Canadian patent 1,089,428 (1980) discloses a planetary grinding mill driven by a pair of eccentrics such that the orbiting radius is small compared with the grinding chamber radius so as to provide "a continuous operation in the sub critical range at a high grinding rate per unit of volume of the grinding drum . . . " (page 1, 11. 22-23).

French patent 1,088,571 (1955) discloses a planetary grinding mill driven by pairs of counterbalanced cranks connected by a pair of crossarms to which one or more grinding chambers are affixed.

In U.S. Pat. No. 5,029,760 I describe a system wherein a rotatable drum assembly carries two rotatably mounted grinding tubes that are constrained to have no net rotation with respect to the base of the machine. Access to the grinding tubes may be made only to their ends and only one of the two grinding tubes may be addressed from either end. A second embodiment uses a series of four rotating wheels that drive two oppositely mounted frames that each carry one or more grinding tubes.

In U.S. Pat. No. 5,205,499 I describe a rotatable drum assembly that carries a single grinding tube that has advantages of permitting access to the grinding tube from both ends.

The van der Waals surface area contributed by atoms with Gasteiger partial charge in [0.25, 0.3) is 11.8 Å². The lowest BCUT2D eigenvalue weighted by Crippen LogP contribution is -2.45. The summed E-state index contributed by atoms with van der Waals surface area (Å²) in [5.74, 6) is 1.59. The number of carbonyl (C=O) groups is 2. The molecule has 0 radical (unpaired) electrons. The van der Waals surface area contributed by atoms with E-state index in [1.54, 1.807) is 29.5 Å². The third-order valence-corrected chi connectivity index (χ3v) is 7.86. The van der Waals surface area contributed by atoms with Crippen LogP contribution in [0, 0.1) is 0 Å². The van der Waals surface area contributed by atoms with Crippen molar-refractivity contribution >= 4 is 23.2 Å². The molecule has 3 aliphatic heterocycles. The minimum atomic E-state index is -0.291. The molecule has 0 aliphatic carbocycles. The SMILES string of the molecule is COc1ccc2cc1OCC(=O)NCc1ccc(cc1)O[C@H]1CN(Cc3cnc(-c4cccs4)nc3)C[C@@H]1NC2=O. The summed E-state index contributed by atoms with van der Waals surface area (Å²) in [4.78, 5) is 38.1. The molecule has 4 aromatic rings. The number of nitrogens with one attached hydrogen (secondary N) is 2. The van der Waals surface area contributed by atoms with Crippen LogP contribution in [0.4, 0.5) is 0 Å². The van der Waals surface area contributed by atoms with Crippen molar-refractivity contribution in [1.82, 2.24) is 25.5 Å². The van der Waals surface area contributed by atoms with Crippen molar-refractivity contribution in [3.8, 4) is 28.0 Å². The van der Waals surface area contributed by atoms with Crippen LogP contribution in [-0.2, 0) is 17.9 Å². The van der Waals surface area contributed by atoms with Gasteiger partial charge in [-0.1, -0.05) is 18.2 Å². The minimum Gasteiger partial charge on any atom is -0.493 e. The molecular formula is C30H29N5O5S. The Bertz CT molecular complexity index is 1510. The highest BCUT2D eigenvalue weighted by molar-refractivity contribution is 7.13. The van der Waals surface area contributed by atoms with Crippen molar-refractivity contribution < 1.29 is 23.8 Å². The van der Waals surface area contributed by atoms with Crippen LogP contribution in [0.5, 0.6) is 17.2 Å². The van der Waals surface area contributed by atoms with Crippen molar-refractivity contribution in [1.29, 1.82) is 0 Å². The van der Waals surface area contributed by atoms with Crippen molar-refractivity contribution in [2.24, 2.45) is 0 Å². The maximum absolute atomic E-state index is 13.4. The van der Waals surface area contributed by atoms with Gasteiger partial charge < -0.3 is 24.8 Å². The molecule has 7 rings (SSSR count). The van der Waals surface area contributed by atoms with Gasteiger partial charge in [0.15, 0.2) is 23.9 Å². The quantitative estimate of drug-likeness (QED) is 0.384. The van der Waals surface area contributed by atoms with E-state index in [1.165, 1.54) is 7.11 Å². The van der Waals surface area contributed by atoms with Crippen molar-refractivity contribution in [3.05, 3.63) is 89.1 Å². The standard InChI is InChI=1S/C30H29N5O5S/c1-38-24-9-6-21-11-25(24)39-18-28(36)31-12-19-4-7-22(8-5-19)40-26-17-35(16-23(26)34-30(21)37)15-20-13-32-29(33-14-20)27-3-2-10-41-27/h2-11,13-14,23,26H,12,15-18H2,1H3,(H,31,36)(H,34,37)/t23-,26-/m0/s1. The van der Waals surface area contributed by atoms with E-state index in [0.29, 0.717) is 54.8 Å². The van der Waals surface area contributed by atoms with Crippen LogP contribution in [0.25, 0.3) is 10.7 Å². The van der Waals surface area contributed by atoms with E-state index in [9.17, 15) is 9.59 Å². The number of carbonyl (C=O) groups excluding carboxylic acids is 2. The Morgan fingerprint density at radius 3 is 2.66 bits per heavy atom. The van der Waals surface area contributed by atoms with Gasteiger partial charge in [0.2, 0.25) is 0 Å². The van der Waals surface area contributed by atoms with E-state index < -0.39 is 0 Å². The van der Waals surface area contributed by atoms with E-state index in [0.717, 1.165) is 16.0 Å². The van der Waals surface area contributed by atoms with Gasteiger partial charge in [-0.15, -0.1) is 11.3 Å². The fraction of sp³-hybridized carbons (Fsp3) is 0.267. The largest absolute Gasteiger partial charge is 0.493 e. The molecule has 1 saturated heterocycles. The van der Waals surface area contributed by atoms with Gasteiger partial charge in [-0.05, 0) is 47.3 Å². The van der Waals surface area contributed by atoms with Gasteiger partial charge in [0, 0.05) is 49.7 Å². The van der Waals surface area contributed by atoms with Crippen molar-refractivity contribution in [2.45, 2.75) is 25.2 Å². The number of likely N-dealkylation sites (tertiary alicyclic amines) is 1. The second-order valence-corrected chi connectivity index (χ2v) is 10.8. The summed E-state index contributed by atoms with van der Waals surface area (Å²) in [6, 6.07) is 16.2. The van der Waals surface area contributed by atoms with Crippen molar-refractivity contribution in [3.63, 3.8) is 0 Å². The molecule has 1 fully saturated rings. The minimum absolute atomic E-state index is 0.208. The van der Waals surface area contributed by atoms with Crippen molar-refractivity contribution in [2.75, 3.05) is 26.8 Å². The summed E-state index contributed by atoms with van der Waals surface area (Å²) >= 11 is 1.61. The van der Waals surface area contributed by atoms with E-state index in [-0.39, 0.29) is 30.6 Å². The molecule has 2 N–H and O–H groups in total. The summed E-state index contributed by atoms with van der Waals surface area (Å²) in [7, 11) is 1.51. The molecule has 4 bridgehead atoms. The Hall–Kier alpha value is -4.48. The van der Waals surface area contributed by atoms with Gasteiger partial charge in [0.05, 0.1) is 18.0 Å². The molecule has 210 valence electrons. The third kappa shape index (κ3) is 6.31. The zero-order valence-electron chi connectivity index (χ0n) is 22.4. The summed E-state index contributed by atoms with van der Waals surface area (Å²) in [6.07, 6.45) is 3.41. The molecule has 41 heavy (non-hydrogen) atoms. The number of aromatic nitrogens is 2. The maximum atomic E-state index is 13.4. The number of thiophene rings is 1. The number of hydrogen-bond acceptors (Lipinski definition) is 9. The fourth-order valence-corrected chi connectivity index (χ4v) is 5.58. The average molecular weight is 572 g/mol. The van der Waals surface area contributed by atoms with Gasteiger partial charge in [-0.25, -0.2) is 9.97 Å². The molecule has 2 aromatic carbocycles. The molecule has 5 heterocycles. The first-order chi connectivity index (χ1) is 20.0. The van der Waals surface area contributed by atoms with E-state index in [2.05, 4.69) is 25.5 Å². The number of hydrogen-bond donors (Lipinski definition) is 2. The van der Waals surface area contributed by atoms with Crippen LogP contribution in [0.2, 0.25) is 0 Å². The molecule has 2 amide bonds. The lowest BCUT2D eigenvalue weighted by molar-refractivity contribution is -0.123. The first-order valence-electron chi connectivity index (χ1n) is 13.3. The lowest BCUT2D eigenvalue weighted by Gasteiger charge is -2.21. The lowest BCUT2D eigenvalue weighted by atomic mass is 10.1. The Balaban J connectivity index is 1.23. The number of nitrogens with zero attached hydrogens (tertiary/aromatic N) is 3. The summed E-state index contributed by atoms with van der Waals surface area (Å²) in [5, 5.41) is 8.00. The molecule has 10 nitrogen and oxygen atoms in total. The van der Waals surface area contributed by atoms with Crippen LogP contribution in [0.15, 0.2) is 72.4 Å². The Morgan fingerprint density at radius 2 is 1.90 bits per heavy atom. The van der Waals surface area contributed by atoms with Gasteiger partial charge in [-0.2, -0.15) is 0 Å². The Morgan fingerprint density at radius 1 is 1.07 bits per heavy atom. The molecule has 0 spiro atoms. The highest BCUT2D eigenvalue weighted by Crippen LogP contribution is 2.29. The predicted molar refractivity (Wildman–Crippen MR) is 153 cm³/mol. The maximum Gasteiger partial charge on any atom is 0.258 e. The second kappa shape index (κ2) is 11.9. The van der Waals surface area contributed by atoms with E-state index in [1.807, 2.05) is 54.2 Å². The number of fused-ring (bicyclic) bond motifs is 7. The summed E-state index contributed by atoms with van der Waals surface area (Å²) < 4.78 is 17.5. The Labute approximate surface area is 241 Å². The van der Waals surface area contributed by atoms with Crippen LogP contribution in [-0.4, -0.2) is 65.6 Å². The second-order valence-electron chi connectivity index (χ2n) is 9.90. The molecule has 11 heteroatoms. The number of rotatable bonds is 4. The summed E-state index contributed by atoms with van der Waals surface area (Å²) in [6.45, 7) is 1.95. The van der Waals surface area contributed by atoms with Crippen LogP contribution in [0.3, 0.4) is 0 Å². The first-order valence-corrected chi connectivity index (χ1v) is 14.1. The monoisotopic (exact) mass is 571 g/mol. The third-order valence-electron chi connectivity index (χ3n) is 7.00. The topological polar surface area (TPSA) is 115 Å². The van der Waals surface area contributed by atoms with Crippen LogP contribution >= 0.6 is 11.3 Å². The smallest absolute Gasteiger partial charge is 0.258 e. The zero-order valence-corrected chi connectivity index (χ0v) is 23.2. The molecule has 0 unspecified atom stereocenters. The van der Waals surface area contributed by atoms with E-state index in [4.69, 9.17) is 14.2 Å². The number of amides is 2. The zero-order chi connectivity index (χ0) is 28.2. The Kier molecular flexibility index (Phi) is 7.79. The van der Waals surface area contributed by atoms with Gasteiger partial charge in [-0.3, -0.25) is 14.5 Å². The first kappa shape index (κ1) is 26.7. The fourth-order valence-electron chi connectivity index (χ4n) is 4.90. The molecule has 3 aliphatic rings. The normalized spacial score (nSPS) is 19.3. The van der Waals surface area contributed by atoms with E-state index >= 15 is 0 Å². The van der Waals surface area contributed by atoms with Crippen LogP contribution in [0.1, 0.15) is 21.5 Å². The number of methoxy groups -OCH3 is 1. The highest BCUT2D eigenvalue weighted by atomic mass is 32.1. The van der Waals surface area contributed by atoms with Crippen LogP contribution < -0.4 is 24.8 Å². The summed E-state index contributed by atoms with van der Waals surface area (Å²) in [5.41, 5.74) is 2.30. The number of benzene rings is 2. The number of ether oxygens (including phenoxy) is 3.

In the present invention I describe a cylindrical grinding tube holder wherein the holder undergoes planetary motion and is itself constrained so that it has no net rotation with respect to the system base. The holder carries one or more grinding tubes that have their axes parallel to the axis of the holder.

In the case of the instant invention, as opposed to my previous inventions, there is at least a portion of the grinding tube holder that is free standing, that is, it has no surrounding support structure of any kind. It is, instead, free in the sense that it is the only object directly connected to the base apparatus (the grinding tubes and their interconnections directly connect only to the grinding tube holder and not the base apparatus, and thus are not included) contained between two parallel planes, each perpendicular to the axis of the grinding tube holder, and separated from each other by a significant distance.

As will be discussed in more detail below this arrangement permits access to the grinding tube holder by means of flexible tubes that can be connected solidly at one end external to the apparatus and at the other end solidly to the grinding tubes held by the grinding tube holder. In this context the word, "solidly", means that the flexible tube can be connected to a fixed solid pipe or tube by means of rigid or solid clamps that permit no rotation of sliding between the tube and the connection.